SpaceX’s youngest flight-proven Falcon 9 booster has returned to port after its second successful launch in ten weeks, preceded by the shrapnel of a destroyed payload fairing two days prior.
On June 30th, Falcon 9 B1060 lifted off for the first time, ultimately supporting SpaceX’s first operational US military satellite launch and completing the first successful booster landing after such a mission. Originally scheduled as early as August 29th, the same booster supported Starlink-11 on September 3rd, just 64 days after launching the US military’s GPS III SV03 satellite. In doing so, B1060 became the third Falcon 9 booster ever to launch twice in less than 70 days – all three instances of which occurred this year.
On the fairing recovery front, SpaceX’s Starlink-11 mission was not not nearly as lucky. Recovery ships GO Ms. Tree and GO Ms. Chief returned to Port Canaveral about 48 hours prior the Falcon 9 booster they launched on – but in a pile of jagged shards rather than two intact halves.
While SpaceX will have to continue chasing the ever-illusive double-fairing-catch it first tasted on July 20th, any recovery – even if just fragments – should still produce valuable data that can inform future recovery attempts and help prevent a similar fate from befalling future fairings. Outcome aside, the recovery also made for a spectacular port return for the (mostly) emptyhanded ships.
The successes of Falcon 9 booster B1060’s second launch and ocean landing in 64 days is unequivocal, however. To support a combined commercial and Starlink launch cadence as ambitious as SpaceX’s in 2020, a heavy reliance on booster reuse – particularly with a focus on speed – was going to be a necessity. As a result of the unplanned loss of four Falcon Block 5 boosters between December 2018 and March 2020, SpaceX’s reuse-oriented decision to slow first stage production saw the company’s fleet of flightworthy boosters rapidly shrink.
Thankfully, Crew Dragon’s Demo-2 astronaut launch debut and the aforementioned GPS III SV03 mission introduced two new boosters – B1058 and B1060 – into circulation, resulting in a booster flight likely just large enough to support the lower bound of SpaceX’s 2020 launch ambitions. In late 2019 and early 2020, SpaceX executives revealed plans for anywhere from 24 to 36 launches this year – roughly two-thirds of which would be internal Starlink missions.
As the first Falcon 9 booster to be permitted to land after an operational National Security Space Launch (NSSL), B1060 would have been the perfect choice to support the first booster reuse during a US Air Force or National Reconnaissance Office launch. Much like NASA’s first launch on a flight-proven Falcon 9, though, that pathfinder qualification process would have likely necessitated 6+ months of inspections, reviews, and repairs. If not the first NSSL-sponsored reuse, B1060 would have also been a prime booster option for a more conservative customer or a high-value mission later this year or early next.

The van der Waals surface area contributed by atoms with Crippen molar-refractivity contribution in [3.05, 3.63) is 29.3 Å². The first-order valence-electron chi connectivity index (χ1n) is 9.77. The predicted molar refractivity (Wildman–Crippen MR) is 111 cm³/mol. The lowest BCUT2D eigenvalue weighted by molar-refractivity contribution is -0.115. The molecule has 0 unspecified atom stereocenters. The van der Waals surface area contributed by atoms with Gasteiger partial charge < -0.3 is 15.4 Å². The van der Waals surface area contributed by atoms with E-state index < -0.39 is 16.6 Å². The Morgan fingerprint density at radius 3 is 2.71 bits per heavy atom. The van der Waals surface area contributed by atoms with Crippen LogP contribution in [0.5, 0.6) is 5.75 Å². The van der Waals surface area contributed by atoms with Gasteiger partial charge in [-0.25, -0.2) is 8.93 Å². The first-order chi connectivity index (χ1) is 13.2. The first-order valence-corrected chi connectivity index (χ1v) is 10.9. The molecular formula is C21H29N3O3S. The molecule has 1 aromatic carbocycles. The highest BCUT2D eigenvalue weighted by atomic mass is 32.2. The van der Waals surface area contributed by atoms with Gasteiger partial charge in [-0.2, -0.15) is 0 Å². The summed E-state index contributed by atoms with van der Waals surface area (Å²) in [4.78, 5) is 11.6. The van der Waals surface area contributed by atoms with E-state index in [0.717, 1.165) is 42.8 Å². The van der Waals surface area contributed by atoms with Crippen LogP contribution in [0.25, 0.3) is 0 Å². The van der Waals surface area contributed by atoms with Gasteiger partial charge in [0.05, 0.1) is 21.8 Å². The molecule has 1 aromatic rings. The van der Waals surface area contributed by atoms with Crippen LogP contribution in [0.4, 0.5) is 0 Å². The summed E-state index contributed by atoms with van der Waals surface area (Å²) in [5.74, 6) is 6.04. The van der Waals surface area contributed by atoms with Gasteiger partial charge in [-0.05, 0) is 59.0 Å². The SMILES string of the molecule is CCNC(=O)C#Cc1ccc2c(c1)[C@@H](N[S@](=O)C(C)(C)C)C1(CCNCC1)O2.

Instead, barely two months after its launch debut, SpaceX assigned B1060 to launch the 12th batch of Starlink satellites, pushing the internet constellation over the 700-satellite mark. In simple terms, the move implies that SpaceX is pushing as hard as ever to launch as many times as possible this year. As of now, SpaceX has launched 16 times in a bit more than eight months, averaging almost exactly two launches per month. If SpaceX continues that pace, it will beat its current annual record of 21 launches with ~24. If the company sustains the pace its kept over the last ~90 days, it could complete as many as 28 launches this year.
SpaceX’s September manifest certainly leans towards the latter option. Aside from two more Starlink missions scheduled in mid and late September, Falcon 9 booster B1062 is scheduled to debut with another GPS III satellite launch for the US military. Another five commercial missions have feasible launch targets in the fourth quarter, while it’s safe to assume that SpaceX will continue to target at least two Starlink launches per month for the indefinite future. Altogether, SpaceX has at least 15 more missions that will likely be ready to launch before the end of the year – plenty to sate Falcon 9’s ever-growing thirst.
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